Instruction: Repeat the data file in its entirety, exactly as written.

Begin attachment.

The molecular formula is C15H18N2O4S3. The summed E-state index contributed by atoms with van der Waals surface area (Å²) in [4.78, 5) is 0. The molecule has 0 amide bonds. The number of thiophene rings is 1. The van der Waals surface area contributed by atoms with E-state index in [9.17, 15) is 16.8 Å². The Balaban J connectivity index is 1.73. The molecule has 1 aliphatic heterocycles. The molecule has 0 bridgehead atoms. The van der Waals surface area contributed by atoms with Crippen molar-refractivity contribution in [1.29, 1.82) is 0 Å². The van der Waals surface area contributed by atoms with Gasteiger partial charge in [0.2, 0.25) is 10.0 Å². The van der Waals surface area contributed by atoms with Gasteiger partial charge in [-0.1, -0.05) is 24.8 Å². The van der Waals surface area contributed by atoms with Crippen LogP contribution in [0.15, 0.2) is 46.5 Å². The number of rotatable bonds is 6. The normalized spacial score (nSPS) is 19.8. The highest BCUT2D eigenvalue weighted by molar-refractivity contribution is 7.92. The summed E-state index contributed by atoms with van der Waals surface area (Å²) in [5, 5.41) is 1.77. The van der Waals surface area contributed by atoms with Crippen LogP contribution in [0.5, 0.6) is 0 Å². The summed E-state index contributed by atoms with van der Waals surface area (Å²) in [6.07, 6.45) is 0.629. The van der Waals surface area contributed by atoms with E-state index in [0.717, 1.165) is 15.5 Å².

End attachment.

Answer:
The molecular formula is C15H18N2O4S3. The summed E-state index contributed by atoms with van der Waals surface area (Å²) in [4.78, 5) is 0. The molecule has 0 amide bonds. The number of thiophene rings is 1. The van der Waals surface area contributed by atoms with E-state index in [9.17, 15) is 16.8 Å². The Balaban J connectivity index is 1.73. The molecule has 1 aliphatic heterocycles. The molecule has 0 bridgehead atoms. The van der Waals surface area contributed by atoms with Crippen molar-refractivity contribution in [1.29, 1.82) is 0 Å². The van der Waals surface area contributed by atoms with Gasteiger partial charge in [0.2, 0.25) is 10.0 Å². The van der Waals surface area contributed by atoms with Gasteiger partial charge in [-0.1, -0.05) is 24.8 Å². The van der Waals surface area contributed by atoms with Crippen LogP contribution in [0.15, 0.2) is 46.5 Å². The number of rotatable bonds is 6. The normalized spacial score (nSPS) is 19.8. The highest BCUT2D eigenvalue weighted by molar-refractivity contribution is 7.92. The summed E-state index contributed by atoms with van der Waals surface area (Å²) in [5, 5.41) is 1.77. The van der Waals surface area contributed by atoms with Crippen LogP contribution in [0.5, 0.6) is 0 Å². The summed E-state index contributed by atoms with van der Waals surface area (Å²) in [6.07, 6.45) is 0.629. The van der Waals surface area contributed by atoms with E-state index in [0.717, 1.165) is 15.5 Å².